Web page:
Music

Nija Press Conference Discussing “Don’t Say I Didn’t Warn You”

Nija is a singer songwriter based in Los Angeles, originally from New Jersey . She has written tons of hot 100 hits before the age of 21. She currently has a project out titled, “Don’t Say I Didn’t Warn You.” 

We had the opportunity to attend her press conference and we learned about her start in the entertainment industry, what sets a part her album in terms of toxic relationships, her experience working with Jay-Z and Beyonce and more!

Here’s a glimpse into Nija’s beautiful and unique sound!

Question: Was there a distinct moment where you decided to start putting out your own music, or was it kind of like an itch that started to grow a little bit?

Nija: It was both. It started off as an itch because one, I was in Paris working with Beyonce on the Jay-Z and Beyonce on the on the Carters album. I was actually playing her the demo to “Heard about us, and she was like, you have the most beautiful tone in the world. And that was the first moment that it kind of validated it for me or like gave me the courage, like, if Beyonce says that then you know I don’t care what anybody else thinks. And then it was just like if I needed any more valid validation. She featured me ‘On My Power’ the following year and that happened organically. Like she asked me could I stay on it? That’s what she asked. And I was like, yo, let’s let’s do it. So it was like, I’m a big believer in signs and, you know, just everything happens for a reason. So I was like, all right. It was meant to be. And just with all my success happening so quickly, I felt like I worked and I did a lot of things that I sought out to do, and I was just like, Okay, so what’s the next level? So it was just like, right, timing. All the signs were there. So it was, it wasn’t it growing each year, but it was also like because of that itch, there were definitive moments where I was like, Okay, yeah, let’s do it. 

Question: what made you decide to pursue the entertainment industry? 

Nija: One, when I was growing up music was a hobby it wasn’t what I actually wanted to do.  I wanted to be an engineer like my mom, she works for Verizon and she made sure school was a big part of my life. She was like you have to go to school, that was mandatory. But I feel like once you become a teenager you start to realize what you want in life and I realized that one, if I was going to have a job it would have to be something that I absolutely loved doing and two, this was around the time I realized music can be a job. So I didn’t know what I wanted to do in music but I knew I wanted to be in the music business because I love listening to music, my life revolves around music, I like going to the clubs and hearing music or just like seeing music being made, everything about music I love. So when I heard about the NYU school of the arts program thats when I started to dibble and dabble in high school and I went to their high school program and I was like, Okay, this could be a real thing. So I wanted to go to school just to be around music like I even if I got an A&R job, I didn’t care. I just wanted to be around music. But yeah, because it was something that I loved growing up, that was what made me want to be in the music business or the entertainment business.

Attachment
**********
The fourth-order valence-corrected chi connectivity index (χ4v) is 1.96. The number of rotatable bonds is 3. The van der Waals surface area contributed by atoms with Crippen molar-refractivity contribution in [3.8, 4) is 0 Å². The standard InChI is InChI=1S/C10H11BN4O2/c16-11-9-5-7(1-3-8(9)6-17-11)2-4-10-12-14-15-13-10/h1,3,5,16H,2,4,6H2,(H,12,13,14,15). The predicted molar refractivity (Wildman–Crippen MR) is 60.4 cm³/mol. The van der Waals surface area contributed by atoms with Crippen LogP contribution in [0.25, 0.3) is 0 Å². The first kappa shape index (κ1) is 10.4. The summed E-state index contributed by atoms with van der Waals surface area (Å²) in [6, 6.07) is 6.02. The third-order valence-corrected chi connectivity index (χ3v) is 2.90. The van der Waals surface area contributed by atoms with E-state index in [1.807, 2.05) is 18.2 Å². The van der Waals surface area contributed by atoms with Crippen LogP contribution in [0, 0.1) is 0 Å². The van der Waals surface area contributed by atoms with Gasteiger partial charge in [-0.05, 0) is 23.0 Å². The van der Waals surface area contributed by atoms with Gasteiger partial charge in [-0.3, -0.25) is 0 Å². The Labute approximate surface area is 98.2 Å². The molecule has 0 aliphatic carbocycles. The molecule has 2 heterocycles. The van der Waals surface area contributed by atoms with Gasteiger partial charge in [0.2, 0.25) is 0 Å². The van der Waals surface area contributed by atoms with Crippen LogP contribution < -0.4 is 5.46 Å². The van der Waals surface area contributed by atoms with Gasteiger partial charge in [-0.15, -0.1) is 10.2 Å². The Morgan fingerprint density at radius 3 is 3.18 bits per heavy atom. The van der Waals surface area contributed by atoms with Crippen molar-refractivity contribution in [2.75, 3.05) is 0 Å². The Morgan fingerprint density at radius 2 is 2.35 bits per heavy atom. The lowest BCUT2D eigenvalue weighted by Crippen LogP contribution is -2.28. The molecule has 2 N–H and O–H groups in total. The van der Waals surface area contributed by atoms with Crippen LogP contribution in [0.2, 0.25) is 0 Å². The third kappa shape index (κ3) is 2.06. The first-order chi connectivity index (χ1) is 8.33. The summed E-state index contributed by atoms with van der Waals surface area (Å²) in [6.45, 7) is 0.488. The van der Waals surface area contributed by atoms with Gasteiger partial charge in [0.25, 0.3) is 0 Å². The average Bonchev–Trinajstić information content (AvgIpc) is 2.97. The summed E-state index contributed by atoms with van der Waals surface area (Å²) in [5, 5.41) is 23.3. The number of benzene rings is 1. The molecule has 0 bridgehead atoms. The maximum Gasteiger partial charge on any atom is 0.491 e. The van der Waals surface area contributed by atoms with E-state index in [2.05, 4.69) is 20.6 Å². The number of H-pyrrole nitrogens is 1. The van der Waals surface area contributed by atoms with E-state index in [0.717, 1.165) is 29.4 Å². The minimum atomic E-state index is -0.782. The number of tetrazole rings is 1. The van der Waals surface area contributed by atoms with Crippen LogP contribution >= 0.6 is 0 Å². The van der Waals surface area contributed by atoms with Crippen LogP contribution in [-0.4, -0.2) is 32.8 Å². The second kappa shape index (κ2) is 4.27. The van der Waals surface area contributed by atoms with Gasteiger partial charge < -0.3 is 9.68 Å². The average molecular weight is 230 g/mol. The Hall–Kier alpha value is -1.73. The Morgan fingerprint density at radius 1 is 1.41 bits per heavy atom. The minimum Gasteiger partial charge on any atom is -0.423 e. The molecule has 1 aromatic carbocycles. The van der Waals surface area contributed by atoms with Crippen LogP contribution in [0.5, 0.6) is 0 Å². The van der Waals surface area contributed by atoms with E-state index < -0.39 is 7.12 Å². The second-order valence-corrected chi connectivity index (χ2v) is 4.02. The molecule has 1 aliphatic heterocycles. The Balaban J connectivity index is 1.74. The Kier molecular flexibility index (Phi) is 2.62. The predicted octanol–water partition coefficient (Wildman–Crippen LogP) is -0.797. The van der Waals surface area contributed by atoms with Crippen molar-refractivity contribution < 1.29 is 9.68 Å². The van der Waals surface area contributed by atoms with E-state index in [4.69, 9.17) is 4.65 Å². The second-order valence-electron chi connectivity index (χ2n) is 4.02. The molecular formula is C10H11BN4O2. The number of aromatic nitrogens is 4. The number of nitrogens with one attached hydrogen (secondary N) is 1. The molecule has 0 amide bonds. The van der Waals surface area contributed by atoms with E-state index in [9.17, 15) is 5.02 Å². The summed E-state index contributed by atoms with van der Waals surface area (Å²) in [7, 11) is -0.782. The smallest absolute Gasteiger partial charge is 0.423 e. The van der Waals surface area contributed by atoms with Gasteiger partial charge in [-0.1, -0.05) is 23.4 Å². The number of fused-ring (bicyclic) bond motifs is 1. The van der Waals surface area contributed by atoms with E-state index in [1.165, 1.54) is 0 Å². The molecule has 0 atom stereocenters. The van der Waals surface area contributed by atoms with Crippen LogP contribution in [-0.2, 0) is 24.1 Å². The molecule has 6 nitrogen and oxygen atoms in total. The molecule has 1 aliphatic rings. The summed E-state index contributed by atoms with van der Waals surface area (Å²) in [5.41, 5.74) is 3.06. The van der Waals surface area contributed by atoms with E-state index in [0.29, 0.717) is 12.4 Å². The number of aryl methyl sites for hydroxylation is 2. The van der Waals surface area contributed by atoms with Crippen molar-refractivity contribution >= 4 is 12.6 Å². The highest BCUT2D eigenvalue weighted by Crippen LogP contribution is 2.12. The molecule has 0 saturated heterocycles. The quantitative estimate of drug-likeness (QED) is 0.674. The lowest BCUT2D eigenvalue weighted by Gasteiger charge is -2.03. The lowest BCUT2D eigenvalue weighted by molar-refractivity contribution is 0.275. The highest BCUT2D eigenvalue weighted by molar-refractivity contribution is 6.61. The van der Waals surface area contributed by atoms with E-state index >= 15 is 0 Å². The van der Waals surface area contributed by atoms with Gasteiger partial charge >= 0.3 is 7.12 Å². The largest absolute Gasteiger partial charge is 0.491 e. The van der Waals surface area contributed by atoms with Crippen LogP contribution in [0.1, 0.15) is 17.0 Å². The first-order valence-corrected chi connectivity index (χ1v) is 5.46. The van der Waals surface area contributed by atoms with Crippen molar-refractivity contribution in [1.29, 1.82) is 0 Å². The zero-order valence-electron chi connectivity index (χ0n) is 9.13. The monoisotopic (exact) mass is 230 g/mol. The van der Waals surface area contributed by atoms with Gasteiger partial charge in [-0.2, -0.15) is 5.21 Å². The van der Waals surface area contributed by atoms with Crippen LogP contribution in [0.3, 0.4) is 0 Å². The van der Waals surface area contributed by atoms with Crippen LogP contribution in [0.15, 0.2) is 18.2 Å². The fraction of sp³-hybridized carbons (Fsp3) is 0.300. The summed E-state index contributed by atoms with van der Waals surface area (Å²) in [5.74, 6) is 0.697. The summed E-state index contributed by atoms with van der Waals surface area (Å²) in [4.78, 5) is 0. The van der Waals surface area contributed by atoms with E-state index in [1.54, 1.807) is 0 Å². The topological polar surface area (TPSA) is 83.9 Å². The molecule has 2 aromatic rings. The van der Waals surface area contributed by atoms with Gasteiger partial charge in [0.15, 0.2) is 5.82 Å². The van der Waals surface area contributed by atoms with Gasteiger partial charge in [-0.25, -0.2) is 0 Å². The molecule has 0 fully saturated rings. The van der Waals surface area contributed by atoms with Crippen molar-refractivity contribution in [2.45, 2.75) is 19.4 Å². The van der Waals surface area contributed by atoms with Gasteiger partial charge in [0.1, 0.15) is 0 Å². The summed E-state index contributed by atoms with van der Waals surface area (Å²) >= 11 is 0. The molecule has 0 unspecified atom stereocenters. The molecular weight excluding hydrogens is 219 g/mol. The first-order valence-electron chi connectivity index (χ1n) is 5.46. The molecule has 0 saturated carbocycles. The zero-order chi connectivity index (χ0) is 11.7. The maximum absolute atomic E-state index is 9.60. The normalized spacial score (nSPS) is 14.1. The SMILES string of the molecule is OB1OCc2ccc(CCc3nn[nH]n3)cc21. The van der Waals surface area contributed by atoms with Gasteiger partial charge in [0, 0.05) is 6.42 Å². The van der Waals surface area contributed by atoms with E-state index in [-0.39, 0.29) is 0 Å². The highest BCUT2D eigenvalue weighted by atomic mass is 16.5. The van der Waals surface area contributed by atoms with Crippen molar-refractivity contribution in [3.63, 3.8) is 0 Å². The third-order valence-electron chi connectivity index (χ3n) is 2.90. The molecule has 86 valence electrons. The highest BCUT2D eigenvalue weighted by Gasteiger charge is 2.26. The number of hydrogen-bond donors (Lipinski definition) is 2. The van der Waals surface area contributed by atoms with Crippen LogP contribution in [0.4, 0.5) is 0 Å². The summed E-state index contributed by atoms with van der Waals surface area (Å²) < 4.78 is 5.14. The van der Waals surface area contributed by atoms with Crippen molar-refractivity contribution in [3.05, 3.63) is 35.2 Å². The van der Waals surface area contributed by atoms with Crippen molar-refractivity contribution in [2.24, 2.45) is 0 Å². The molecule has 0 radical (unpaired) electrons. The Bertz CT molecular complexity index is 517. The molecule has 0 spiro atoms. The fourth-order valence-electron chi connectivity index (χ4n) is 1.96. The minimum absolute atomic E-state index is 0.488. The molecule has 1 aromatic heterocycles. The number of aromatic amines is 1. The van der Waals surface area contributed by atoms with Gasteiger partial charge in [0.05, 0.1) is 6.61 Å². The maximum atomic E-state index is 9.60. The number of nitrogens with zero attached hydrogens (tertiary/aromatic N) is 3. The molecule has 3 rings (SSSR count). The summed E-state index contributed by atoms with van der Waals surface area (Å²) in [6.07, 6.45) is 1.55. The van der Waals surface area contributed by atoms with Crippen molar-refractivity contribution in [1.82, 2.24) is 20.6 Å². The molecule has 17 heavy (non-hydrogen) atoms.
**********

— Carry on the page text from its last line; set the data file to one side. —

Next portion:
Question:  What sets “Don’t say I didn’t warn you”. Apart from other projects about toxic relationships.

Nija: One, for me, it’s the stance that I take. I feel like when people are singing about toxic relationships and the ups and downs, it’s always like, I’m so sad. I can’t believe you did this to me. I’m a victim. And one thing that is consistent in my music is, yeah, I can be vulnerable. I can talk about me being sad, but it’s more so in a way which is like  I’m sad, but you fucked up. Like you’re the one that fucked up. Like, this is never going to happen again. I’m, you know, I’ll, I’ll take this L once but after this, like I’m done, I’m getting back to who I am. Like, you know who I am like, I have to look in the mirror and remember who I am. So that’s, like, really the stance that I try to take on
“Don’t Say I Didn’t Warn You” and just in life in general because it’s just like, again, is that confidence and never feeling like that person got a one up on you, being strong that’s what I feel like sets “Don’t Say I Didn’t Warn You” a part from other albums talking about these kind of topics.